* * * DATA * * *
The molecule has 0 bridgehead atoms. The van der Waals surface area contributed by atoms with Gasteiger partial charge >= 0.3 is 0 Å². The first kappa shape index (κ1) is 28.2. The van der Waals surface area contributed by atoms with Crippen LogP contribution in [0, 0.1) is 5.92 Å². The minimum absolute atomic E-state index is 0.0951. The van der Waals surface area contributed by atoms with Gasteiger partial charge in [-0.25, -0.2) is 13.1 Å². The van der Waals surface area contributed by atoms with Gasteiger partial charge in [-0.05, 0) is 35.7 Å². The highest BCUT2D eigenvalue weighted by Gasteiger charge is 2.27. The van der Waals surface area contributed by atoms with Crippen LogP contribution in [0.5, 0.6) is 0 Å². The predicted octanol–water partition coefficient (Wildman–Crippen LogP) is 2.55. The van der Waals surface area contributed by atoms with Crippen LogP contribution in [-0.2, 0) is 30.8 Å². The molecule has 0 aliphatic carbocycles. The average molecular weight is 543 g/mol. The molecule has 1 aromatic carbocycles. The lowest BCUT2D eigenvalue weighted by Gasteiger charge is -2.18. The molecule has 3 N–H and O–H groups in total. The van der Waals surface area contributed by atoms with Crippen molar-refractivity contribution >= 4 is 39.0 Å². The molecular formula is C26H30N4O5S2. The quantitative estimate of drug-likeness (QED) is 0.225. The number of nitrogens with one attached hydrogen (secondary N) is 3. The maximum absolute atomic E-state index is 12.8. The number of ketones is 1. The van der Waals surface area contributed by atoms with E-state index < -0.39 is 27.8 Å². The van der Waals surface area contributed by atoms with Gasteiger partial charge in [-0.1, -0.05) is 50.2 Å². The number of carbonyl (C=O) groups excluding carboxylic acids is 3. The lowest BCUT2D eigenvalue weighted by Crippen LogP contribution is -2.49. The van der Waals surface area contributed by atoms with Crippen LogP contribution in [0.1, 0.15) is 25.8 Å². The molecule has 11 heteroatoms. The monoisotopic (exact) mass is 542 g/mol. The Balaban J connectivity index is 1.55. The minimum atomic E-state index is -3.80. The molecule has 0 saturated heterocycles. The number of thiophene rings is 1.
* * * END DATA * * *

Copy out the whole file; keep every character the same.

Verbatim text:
The molecule has 0 bridgehead atoms. The van der Waals surface area contributed by atoms with Gasteiger partial charge >= 0.3 is 0 Å². The first kappa shape index (κ1) is 28.2. The van der Waals surface area contributed by atoms with Crippen LogP contribution in [0, 0.1) is 5.92 Å². The minimum absolute atomic E-state index is 0.0951. The van der Waals surface area contributed by atoms with Gasteiger partial charge in [-0.25, -0.2) is 13.1 Å². The van der Waals surface area contributed by atoms with Gasteiger partial charge in [-0.05, 0) is 35.7 Å². The highest BCUT2D eigenvalue weighted by Gasteiger charge is 2.27. The van der Waals surface area contributed by atoms with Crippen LogP contribution in [0.5, 0.6) is 0 Å². The predicted octanol–water partition coefficient (Wildman–Crippen LogP) is 2.55. The van der Waals surface area contributed by atoms with Crippen LogP contribution in [-0.2, 0) is 30.8 Å². The molecule has 0 aliphatic carbocycles. The average molecular weight is 543 g/mol. The molecule has 1 aromatic carbocycles. The lowest BCUT2D eigenvalue weighted by Gasteiger charge is -2.18. The molecule has 3 N–H and O–H groups in total. The van der Waals surface area contributed by atoms with Crippen molar-refractivity contribution >= 4 is 39.0 Å². The molecular formula is C26H30N4O5S2. The quantitative estimate of drug-likeness (QED) is 0.225. The number of nitrogens with one attached hydrogen (secondary N) is 3. The maximum absolute atomic E-state index is 12.8. The number of ketones is 1. The van der Waals surface area contributed by atoms with E-state index < -0.39 is 27.8 Å². The van der Waals surface area contributed by atoms with Gasteiger partial charge in [-0.1, -0.05) is 50.2 Å². The number of carbonyl (C=O) groups excluding carboxylic acids is 3. The lowest BCUT2D eigenvalue weighted by Crippen LogP contribution is -2.49. The van der Waals surface area contributed by atoms with Crippen LogP contribution in [0.1, 0.15) is 25.8 Å². The molecule has 11 heteroatoms. The monoisotopic (exact) mass is 542 g/mol. The Balaban J connectivity index is 1.55. The minimum atomic E-state index is -3.80. The molecule has 0 saturated heterocycles. The number of thiophene rings is 1.